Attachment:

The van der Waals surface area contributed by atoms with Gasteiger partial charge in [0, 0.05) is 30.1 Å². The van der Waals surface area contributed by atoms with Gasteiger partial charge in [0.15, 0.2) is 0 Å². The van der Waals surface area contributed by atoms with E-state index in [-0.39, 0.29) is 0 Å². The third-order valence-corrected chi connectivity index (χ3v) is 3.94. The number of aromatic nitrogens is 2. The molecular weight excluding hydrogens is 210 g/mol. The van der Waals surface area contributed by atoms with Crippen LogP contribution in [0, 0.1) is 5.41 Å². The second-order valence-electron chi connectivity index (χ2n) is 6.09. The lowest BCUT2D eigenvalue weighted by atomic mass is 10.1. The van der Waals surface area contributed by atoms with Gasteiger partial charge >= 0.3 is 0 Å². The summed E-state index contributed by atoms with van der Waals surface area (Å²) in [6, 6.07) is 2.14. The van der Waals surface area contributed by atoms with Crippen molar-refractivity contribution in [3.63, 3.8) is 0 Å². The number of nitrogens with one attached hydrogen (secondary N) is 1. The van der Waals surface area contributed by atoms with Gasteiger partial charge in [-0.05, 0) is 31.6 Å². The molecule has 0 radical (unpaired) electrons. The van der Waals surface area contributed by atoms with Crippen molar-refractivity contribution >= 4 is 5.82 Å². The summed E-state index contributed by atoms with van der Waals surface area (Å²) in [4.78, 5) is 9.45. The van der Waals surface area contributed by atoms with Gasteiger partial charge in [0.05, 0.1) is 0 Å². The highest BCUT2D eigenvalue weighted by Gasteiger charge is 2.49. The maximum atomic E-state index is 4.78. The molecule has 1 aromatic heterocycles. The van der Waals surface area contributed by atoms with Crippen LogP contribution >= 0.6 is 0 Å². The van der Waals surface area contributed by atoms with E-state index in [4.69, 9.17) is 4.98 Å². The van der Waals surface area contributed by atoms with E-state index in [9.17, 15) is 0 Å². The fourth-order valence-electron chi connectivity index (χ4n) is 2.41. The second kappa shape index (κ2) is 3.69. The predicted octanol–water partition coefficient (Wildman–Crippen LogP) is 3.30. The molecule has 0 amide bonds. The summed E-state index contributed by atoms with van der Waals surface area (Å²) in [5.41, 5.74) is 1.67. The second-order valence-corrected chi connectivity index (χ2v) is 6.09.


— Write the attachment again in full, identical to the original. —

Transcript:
The van der Waals surface area contributed by atoms with Gasteiger partial charge in [0, 0.05) is 30.1 Å². The van der Waals surface area contributed by atoms with Gasteiger partial charge in [0.15, 0.2) is 0 Å². The van der Waals surface area contributed by atoms with E-state index in [-0.39, 0.29) is 0 Å². The third-order valence-corrected chi connectivity index (χ3v) is 3.94. The number of aromatic nitrogens is 2. The molecular weight excluding hydrogens is 210 g/mol. The van der Waals surface area contributed by atoms with Crippen LogP contribution in [0, 0.1) is 5.41 Å². The second-order valence-electron chi connectivity index (χ2n) is 6.09. The lowest BCUT2D eigenvalue weighted by atomic mass is 10.1. The van der Waals surface area contributed by atoms with Gasteiger partial charge >= 0.3 is 0 Å². The summed E-state index contributed by atoms with van der Waals surface area (Å²) in [6, 6.07) is 2.14. The van der Waals surface area contributed by atoms with Crippen molar-refractivity contribution in [3.63, 3.8) is 0 Å². The number of nitrogens with one attached hydrogen (secondary N) is 1. The van der Waals surface area contributed by atoms with Gasteiger partial charge in [-0.05, 0) is 31.6 Å². The molecule has 0 radical (unpaired) electrons. The van der Waals surface area contributed by atoms with Crippen molar-refractivity contribution >= 4 is 5.82 Å². The summed E-state index contributed by atoms with van der Waals surface area (Å²) in [4.78, 5) is 9.45. The van der Waals surface area contributed by atoms with Gasteiger partial charge in [0.05, 0.1) is 0 Å². The highest BCUT2D eigenvalue weighted by Gasteiger charge is 2.49. The maximum atomic E-state index is 4.78. The molecule has 1 aromatic heterocycles. The van der Waals surface area contributed by atoms with Crippen LogP contribution >= 0.6 is 0 Å². The van der Waals surface area contributed by atoms with E-state index in [4.69, 9.17) is 4.98 Å². The van der Waals surface area contributed by atoms with E-state index in [9.17, 15) is 0 Å². The fourth-order valence-electron chi connectivity index (χ4n) is 2.41. The second kappa shape index (κ2) is 3.69. The predicted octanol–water partition coefficient (Wildman–Crippen LogP) is 3.30. The molecule has 0 amide bonds. The summed E-state index contributed by atoms with van der Waals surface area (Å²) in [5.41, 5.74) is 1.67. The second-order valence-corrected chi connectivity index (χ2v) is 6.09.